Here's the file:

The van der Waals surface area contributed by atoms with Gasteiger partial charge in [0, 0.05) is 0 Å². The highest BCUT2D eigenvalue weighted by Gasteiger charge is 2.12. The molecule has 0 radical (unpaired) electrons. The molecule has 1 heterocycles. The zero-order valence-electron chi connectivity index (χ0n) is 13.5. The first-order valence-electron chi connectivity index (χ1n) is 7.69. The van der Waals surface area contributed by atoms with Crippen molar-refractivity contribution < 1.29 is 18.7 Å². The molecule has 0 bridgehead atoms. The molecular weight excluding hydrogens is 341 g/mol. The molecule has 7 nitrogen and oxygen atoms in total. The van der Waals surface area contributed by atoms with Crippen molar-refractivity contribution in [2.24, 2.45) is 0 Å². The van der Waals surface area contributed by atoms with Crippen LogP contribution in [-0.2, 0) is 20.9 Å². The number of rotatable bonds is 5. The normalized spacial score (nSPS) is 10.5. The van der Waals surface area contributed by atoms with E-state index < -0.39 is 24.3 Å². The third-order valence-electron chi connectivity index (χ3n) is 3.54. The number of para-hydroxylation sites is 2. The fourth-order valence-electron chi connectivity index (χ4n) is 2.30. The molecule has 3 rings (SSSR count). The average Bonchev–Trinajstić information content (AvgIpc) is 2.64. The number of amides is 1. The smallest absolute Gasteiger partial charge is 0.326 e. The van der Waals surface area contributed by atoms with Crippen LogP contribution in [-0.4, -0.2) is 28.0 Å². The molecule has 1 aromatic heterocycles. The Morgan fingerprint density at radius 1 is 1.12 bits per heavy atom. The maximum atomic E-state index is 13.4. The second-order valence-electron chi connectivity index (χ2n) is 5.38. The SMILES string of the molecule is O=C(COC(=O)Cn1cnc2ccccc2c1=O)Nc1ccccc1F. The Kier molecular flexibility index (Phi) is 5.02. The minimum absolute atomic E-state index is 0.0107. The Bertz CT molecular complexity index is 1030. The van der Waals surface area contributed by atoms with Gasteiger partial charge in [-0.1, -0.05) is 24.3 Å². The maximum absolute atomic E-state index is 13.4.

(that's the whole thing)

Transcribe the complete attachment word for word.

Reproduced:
The van der Waals surface area contributed by atoms with Gasteiger partial charge in [0, 0.05) is 0 Å². The highest BCUT2D eigenvalue weighted by Gasteiger charge is 2.12. The molecule has 0 radical (unpaired) electrons. The molecule has 1 heterocycles. The zero-order valence-electron chi connectivity index (χ0n) is 13.5. The first-order valence-electron chi connectivity index (χ1n) is 7.69. The van der Waals surface area contributed by atoms with Crippen molar-refractivity contribution < 1.29 is 18.7 Å². The molecule has 0 bridgehead atoms. The molecular weight excluding hydrogens is 341 g/mol. The molecule has 7 nitrogen and oxygen atoms in total. The van der Waals surface area contributed by atoms with Crippen molar-refractivity contribution in [2.24, 2.45) is 0 Å². The van der Waals surface area contributed by atoms with Crippen LogP contribution in [-0.2, 0) is 20.9 Å². The number of rotatable bonds is 5. The normalized spacial score (nSPS) is 10.5. The van der Waals surface area contributed by atoms with E-state index < -0.39 is 24.3 Å². The third-order valence-electron chi connectivity index (χ3n) is 3.54. The number of para-hydroxylation sites is 2. The fourth-order valence-electron chi connectivity index (χ4n) is 2.30. The molecule has 3 rings (SSSR count). The average Bonchev–Trinajstić information content (AvgIpc) is 2.64. The number of amides is 1. The smallest absolute Gasteiger partial charge is 0.326 e. The van der Waals surface area contributed by atoms with Crippen LogP contribution in [-0.4, -0.2) is 28.0 Å². The molecule has 1 aromatic heterocycles. The Morgan fingerprint density at radius 1 is 1.12 bits per heavy atom. The maximum atomic E-state index is 13.4. The second-order valence-electron chi connectivity index (χ2n) is 5.38. The SMILES string of the molecule is O=C(COC(=O)Cn1cnc2ccccc2c1=O)Nc1ccccc1F. The Kier molecular flexibility index (Phi) is 5.02. The minimum absolute atomic E-state index is 0.0107. The Bertz CT molecular complexity index is 1030. The van der Waals surface area contributed by atoms with Gasteiger partial charge in [-0.1, -0.05) is 24.3 Å². The maximum absolute atomic E-state index is 13.4.